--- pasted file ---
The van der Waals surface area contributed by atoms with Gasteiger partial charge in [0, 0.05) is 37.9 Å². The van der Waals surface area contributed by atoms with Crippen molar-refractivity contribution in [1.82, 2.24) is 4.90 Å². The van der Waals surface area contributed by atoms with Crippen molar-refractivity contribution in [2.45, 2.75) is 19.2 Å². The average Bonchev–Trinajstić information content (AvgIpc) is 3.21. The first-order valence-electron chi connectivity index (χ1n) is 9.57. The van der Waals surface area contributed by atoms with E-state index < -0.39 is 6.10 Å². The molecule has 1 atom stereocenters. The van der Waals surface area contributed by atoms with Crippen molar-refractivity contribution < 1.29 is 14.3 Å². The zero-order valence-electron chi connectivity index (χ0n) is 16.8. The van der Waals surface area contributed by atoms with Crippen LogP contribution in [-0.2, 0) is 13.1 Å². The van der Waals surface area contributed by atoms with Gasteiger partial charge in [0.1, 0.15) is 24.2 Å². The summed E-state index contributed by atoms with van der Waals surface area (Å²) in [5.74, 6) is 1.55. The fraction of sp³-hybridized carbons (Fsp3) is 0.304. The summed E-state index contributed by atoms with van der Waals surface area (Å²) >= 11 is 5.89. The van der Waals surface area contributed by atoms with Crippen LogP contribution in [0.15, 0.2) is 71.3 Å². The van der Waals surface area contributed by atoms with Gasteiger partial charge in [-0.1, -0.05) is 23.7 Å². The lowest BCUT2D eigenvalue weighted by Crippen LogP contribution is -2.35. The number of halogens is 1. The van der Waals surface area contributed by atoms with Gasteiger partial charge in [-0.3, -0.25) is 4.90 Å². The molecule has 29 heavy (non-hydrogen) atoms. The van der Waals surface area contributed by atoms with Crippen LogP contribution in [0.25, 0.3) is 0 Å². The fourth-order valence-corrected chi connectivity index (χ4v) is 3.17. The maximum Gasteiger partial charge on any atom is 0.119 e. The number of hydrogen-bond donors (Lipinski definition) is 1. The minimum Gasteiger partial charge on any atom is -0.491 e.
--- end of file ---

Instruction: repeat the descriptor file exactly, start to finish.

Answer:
The van der Waals surface area contributed by atoms with Gasteiger partial charge in [0, 0.05) is 37.9 Å². The van der Waals surface area contributed by atoms with Crippen molar-refractivity contribution in [1.82, 2.24) is 4.90 Å². The van der Waals surface area contributed by atoms with Crippen molar-refractivity contribution in [2.45, 2.75) is 19.2 Å². The average Bonchev–Trinajstić information content (AvgIpc) is 3.21. The first-order valence-electron chi connectivity index (χ1n) is 9.57. The van der Waals surface area contributed by atoms with E-state index < -0.39 is 6.10 Å². The molecule has 1 atom stereocenters. The van der Waals surface area contributed by atoms with Crippen molar-refractivity contribution < 1.29 is 14.3 Å². The zero-order valence-electron chi connectivity index (χ0n) is 16.8. The van der Waals surface area contributed by atoms with Crippen LogP contribution in [-0.2, 0) is 13.1 Å². The van der Waals surface area contributed by atoms with Gasteiger partial charge in [0.1, 0.15) is 24.2 Å². The summed E-state index contributed by atoms with van der Waals surface area (Å²) in [5.74, 6) is 1.55. The fraction of sp³-hybridized carbons (Fsp3) is 0.304. The summed E-state index contributed by atoms with van der Waals surface area (Å²) >= 11 is 5.89. The van der Waals surface area contributed by atoms with Crippen LogP contribution in [0.15, 0.2) is 71.3 Å². The van der Waals surface area contributed by atoms with Gasteiger partial charge in [-0.1, -0.05) is 23.7 Å². The lowest BCUT2D eigenvalue weighted by Crippen LogP contribution is -2.35. The number of halogens is 1. The van der Waals surface area contributed by atoms with Gasteiger partial charge in [-0.3, -0.25) is 4.90 Å². The molecule has 29 heavy (non-hydrogen) atoms. The van der Waals surface area contributed by atoms with Crippen LogP contribution in [0.25, 0.3) is 0 Å². The fourth-order valence-corrected chi connectivity index (χ4v) is 3.17. The maximum Gasteiger partial charge on any atom is 0.119 e. The number of hydrogen-bond donors (Lipinski definition) is 1. The minimum Gasteiger partial charge on any atom is -0.491 e.